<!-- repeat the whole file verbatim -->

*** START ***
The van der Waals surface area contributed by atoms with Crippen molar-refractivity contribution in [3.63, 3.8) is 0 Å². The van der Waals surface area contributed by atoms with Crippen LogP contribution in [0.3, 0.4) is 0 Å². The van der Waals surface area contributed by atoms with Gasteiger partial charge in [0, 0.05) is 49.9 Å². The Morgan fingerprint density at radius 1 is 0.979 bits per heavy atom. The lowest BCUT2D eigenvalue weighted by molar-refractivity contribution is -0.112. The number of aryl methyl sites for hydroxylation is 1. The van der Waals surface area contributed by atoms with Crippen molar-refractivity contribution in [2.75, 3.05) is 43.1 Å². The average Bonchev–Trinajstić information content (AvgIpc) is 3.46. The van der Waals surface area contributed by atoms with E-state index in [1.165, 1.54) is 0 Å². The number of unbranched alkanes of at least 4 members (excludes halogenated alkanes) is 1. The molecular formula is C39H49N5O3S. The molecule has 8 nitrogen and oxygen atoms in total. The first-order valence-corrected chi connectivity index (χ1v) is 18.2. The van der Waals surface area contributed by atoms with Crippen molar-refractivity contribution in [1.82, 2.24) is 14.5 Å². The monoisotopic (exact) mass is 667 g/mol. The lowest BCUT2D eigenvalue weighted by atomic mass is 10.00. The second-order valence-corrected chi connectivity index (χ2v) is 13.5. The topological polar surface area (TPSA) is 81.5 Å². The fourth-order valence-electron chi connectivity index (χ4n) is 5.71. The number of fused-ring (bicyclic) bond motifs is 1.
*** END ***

The van der Waals surface area contributed by atoms with Crippen molar-refractivity contribution in [3.63, 3.8) is 0 Å². The van der Waals surface area contributed by atoms with Crippen LogP contribution in [0.3, 0.4) is 0 Å². The van der Waals surface area contributed by atoms with Gasteiger partial charge in [0, 0.05) is 49.9 Å². The Morgan fingerprint density at radius 1 is 0.979 bits per heavy atom. The lowest BCUT2D eigenvalue weighted by molar-refractivity contribution is -0.112. The number of aryl methyl sites for hydroxylation is 1. The van der Waals surface area contributed by atoms with Crippen molar-refractivity contribution in [2.75, 3.05) is 43.1 Å². The average Bonchev–Trinajstić information content (AvgIpc) is 3.46. The van der Waals surface area contributed by atoms with E-state index in [1.165, 1.54) is 0 Å². The number of unbranched alkanes of at least 4 members (excludes halogenated alkanes) is 1. The molecular formula is C39H49N5O3S. The molecule has 8 nitrogen and oxygen atoms in total. The first-order valence-corrected chi connectivity index (χ1v) is 18.2. The van der Waals surface area contributed by atoms with Crippen molar-refractivity contribution in [1.82, 2.24) is 14.5 Å². The monoisotopic (exact) mass is 667 g/mol. The lowest BCUT2D eigenvalue weighted by atomic mass is 10.00. The second-order valence-corrected chi connectivity index (χ2v) is 13.5. The topological polar surface area (TPSA) is 81.5 Å². The fourth-order valence-electron chi connectivity index (χ4n) is 5.71. The number of fused-ring (bicyclic) bond motifs is 1.